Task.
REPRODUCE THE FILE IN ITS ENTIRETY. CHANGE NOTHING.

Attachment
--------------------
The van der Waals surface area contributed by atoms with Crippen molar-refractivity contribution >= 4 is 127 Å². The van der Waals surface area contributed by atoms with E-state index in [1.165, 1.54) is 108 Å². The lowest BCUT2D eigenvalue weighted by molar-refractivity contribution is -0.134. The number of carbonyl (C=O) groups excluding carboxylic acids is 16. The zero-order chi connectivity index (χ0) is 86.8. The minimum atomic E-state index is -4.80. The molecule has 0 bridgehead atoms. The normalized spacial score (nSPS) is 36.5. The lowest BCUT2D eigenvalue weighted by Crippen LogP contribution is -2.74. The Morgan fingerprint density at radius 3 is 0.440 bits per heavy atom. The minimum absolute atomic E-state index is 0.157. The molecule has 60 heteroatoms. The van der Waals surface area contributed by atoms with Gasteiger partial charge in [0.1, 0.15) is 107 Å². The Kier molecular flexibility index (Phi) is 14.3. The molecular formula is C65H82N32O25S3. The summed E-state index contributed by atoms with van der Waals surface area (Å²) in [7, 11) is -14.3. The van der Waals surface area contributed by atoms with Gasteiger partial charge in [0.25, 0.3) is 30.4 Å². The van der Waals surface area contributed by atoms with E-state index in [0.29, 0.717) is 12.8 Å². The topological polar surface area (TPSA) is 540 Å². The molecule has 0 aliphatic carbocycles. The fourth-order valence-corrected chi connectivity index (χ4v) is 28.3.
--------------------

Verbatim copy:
The van der Waals surface area contributed by atoms with Crippen molar-refractivity contribution >= 4 is 127 Å². The van der Waals surface area contributed by atoms with E-state index in [1.165, 1.54) is 108 Å². The lowest BCUT2D eigenvalue weighted by molar-refractivity contribution is -0.134. The number of carbonyl (C=O) groups excluding carboxylic acids is 16. The zero-order chi connectivity index (χ0) is 86.8. The minimum atomic E-state index is -4.80. The molecule has 0 bridgehead atoms. The normalized spacial score (nSPS) is 36.5. The lowest BCUT2D eigenvalue weighted by Crippen LogP contribution is -2.74. The Morgan fingerprint density at radius 3 is 0.440 bits per heavy atom. The minimum absolute atomic E-state index is 0.157. The molecule has 60 heteroatoms. The van der Waals surface area contributed by atoms with Gasteiger partial charge in [0.1, 0.15) is 107 Å². The Kier molecular flexibility index (Phi) is 14.3. The molecular formula is C65H82N32O25S3. The summed E-state index contributed by atoms with van der Waals surface area (Å²) in [7, 11) is -14.3. The van der Waals surface area contributed by atoms with Gasteiger partial charge in [0.25, 0.3) is 30.4 Å². The van der Waals surface area contributed by atoms with E-state index in [0.29, 0.717) is 12.8 Å². The topological polar surface area (TPSA) is 540 Å². The molecule has 0 aliphatic carbocycles. The fourth-order valence-corrected chi connectivity index (χ4v) is 28.3.